Play LEGO Spike Prime – Design a Mission for Your Robot at Home – Part 2

In the previous post, I introduced how to design a mission for the Lego Spike Prime vehicle at home and explained a sample program in detail. In this post, I would like to introduce mechaical structure of the model.

Top View

The top view of the model is shown below. It has a front attachment which is operated by two medium motors. One of them is responsible for lifting and putting down the attachment. The other motor is responsible for opening and closing the clip.

The smart hub is put on the top of the model. It is arranged near to the rear part of the model. This is to offset the influence of front attachment on the tilting of gravity center and keep the model balanced.

The red beam in the middle of the model is used to organize the data lines.

Bottom View

In the bottom view, you could see the two colour sensors clearly. They are mounted on both sides of the model. Besides the two big wheels to drive the vehicle, the third wheel is a passive one with the purpose of keeping the model balanced.

Internal Structure

Remove the smart hub on the top, we could see the internal structure of the model. Generally, the chassis design is pretty concise. It uses a 7*11 frame panel to mount the two big motors and one medium motor, all with black friction pregs. There are still ample place in the middle of the body, allowing data lines to pass through or being stored there.

Rear Part

The rear part is left for installing the ball wheel. In Lego Spike Prime, ball wheel is much easier to be mounted than in LEGO MindStorms EV3. Since the chassis of the vehicle is very low, the ball wheel needs to be mounted at a bit higher position to keep the three wheels on the same height. It is mounted to the red beam through two stacked I-beam (gray colour).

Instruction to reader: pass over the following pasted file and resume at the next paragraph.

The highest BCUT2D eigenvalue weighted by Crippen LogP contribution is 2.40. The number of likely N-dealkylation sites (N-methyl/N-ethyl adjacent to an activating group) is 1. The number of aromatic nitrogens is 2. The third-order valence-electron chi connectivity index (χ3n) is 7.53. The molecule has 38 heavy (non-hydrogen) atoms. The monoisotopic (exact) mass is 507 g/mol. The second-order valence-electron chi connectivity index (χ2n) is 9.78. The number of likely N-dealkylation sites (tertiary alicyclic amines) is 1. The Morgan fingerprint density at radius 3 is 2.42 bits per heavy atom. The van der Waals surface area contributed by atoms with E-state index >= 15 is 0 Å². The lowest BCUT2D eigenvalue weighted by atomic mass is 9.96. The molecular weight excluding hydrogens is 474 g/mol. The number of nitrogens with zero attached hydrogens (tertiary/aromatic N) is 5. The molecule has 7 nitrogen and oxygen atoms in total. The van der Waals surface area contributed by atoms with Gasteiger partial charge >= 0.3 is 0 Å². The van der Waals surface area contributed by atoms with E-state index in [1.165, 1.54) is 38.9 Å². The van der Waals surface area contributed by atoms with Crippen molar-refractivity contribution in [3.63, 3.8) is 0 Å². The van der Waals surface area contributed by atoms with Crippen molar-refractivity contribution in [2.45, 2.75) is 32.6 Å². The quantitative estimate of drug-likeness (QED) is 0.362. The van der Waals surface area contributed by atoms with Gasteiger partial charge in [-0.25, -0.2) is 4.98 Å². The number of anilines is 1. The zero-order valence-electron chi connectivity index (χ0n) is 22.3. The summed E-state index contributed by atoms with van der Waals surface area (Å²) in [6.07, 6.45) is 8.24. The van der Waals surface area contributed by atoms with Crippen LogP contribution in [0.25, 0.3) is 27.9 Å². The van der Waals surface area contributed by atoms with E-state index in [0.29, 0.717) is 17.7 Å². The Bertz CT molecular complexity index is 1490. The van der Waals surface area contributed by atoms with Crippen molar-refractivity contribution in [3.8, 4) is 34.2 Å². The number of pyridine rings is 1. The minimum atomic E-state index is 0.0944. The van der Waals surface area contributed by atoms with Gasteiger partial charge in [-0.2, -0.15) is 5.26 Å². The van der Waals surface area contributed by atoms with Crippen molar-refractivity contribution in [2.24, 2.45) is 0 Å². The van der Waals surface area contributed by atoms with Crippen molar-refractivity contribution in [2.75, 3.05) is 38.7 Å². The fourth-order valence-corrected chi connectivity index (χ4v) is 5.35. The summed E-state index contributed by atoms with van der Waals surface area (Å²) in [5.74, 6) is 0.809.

Front Attachment

The front attachment consists of 4 gears to form a gear train. The yellow 20-teeth gear is an input gear, which connects to the medium motor (on Port B). It transfers the spinning energy into the other gears. The gray gears on both sides spin in opposite direction. Since they are of the same size, they spin in the same speed, making the clip open and close symmetrically.

The red biscuit blocks are used to fix axle of the gears. Please note the black 36-teeth gear is not installed at a straight line as the other gears do due to the space constraint. However, if we replace the big black gear with other gear, say the 20-teeth gear, the axle position falls half stud offset from the standard pin hole distance, making it difficult to fix the axles. Through positioning black 36-teeth gear a bit offset, this problem is solved, although it is not a perfect solution.

Colour Sensor and Wheel Intallation

The colour sensor is mounted to the big motor through a T-shape beam and a connector beam, as shown below. The bottom of the colour sensors is aligned with the chassis.

For the two wheels, they are connected to big motors via three black frction pregs.

That is all for the mechanical structure of the model. When we design a robot vehicle for a mission, the first thing is to understand its mission and design its attachment first. After that, we will assemble the attachment to the chassis and add sensors, wheels and smart hub. The layout of those components should consider both the space constraint and the influence on center of gravity.

Try to build a model by yourself and experience the convenience of LEGO Spike Prime. You would like it!

Note: All the analysis articles are copyright products of http://www.thecodingfun.com. Anyone re-posting them should credit author and original source. Anyone using them for commercial purposes or translating them into other languages should notify TheCodingFun and get confirmation first. All Rights Reserved.

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